The Tulsa Massacre
In the years after World War I, Tulsa was recognized across the United States for its prosperous African American community known as the Greenwood District. This thriving business district and surrounding residential area was referred to as “Black Wall Street.” However, in June 1921, a violent episode nearly destroyed the entire Greenwood area and left hundreds dead.
The Greenwood district was organized in 1906 following Booker T. Washington’s 1905 tour of the area. It was a namesake of the Greenwood District that Washington had established in Tuskegee, Alabama, five years earlier. By 1921, the neighborhood included several Black-owned grocers, two newspapers, two movie theaters, nightclubs, and numerous churches.
The massacre took place on May 31 and June 1, 1921 after 19-year-old Dick Rowland, a Black shoeshiner, was accused of assaulting Sarah Page, a 17-year-old White elevator operator. He was taken into custody and a mob of angry local Whites gathered outside the courthouse where he was being held.
At the time, lynchings were common in Oklahoma as white supremacists sought to assert and maintain their power. Rumors spread among the local Black population that Rowland was about to be lynched and some arrived at the courthouse armed. Shots were fired and 12 people were killed (10 White and 2 Black).
As news of these deaths spread throughout the city, mob violence exploded. White rioters rampaged through the Black neighborhood that night and into the morning killing men and burning and looting stores and homes.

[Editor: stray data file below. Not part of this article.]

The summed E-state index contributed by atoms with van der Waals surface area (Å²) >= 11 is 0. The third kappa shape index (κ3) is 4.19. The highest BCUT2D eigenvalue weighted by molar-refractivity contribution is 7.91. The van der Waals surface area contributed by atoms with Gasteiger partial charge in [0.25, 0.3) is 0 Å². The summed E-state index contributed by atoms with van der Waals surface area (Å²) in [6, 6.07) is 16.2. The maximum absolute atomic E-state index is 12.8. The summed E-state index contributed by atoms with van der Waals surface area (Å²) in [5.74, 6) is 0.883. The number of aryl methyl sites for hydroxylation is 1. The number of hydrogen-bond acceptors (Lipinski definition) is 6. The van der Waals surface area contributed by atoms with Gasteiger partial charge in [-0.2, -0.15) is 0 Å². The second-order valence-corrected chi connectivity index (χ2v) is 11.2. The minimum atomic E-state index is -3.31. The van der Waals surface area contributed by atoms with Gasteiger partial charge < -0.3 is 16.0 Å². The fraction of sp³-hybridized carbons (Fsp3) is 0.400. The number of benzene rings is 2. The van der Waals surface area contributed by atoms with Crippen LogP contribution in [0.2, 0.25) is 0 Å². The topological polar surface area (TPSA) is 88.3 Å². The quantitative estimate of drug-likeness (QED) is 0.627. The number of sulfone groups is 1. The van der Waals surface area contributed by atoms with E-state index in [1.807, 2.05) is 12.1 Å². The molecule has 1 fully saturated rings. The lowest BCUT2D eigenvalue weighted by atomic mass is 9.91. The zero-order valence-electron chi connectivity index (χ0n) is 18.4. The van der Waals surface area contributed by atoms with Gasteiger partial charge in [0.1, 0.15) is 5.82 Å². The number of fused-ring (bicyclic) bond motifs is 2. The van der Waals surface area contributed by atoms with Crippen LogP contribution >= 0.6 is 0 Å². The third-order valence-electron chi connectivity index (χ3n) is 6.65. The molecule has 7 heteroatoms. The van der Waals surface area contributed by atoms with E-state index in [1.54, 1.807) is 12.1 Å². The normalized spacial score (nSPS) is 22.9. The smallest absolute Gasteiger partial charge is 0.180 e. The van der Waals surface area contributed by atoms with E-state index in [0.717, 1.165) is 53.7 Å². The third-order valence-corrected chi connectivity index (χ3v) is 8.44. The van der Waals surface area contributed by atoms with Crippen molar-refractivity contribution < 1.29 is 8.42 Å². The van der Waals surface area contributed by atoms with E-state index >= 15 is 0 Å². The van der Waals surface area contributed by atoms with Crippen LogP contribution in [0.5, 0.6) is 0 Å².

Numerous eyewitnesses described airplanes carrying white assailants, who fired rifles and dropped firebombs on buildings, homes, and fleeing families. The privately-owned aircraft were dispatched from the nearby Curtiss-Southwest Field outside Tulsa. Law enforcement officials said that the planes were to provide reconnaissance and protect against a “Negro uprising.” Eyewitness accounts and testimony from survivors said that on the morning of June 1, at least “a dozen or more” planes circled the neighborhood and dropped “burning turpentine balls” on an office building, a hotel, a filling station and multiple other buildings. Men also fired rifles at young and old Black residents, gunning them down in the street.
It was not until noon the next day that Oklahoma National Guard troops managed to get control of the situation by declaring martial law. About 10,000 Black people were left homeless, and property damage amounted to more than $2 million (equivalent to over $32 million in 2019).
Many survivors left Tulsa, while Black residents who stayed in the city were silent for decades about the terror, violence, and losses of this event. The massacre has been described as “the single worst incident of racial violence in American history.” The attack, carried out on the ground and from planes flying through the sky above the city, destroyed more than 35 square blocks of the district—at that time the wealthiest Black community in America.
In 1996, 75 years after the massacre, the Oklahoma legislature authorized formation of a commission to study it. Members were appointed to investigate events, interview survivors, hear testimony from the public, and prepare a report. The Commission’s final report, published in 2001, said that the city had conspired with the mob of White citizens against Black citizens. It recommended a program of reparations to survivors and their descendants. The state passed legislation to establish some scholarships for descendants of survivors, encourage economic development of Greenwood, and develop a memorial park in Tulsa to the massacre victims. The park was dedicated in 2010.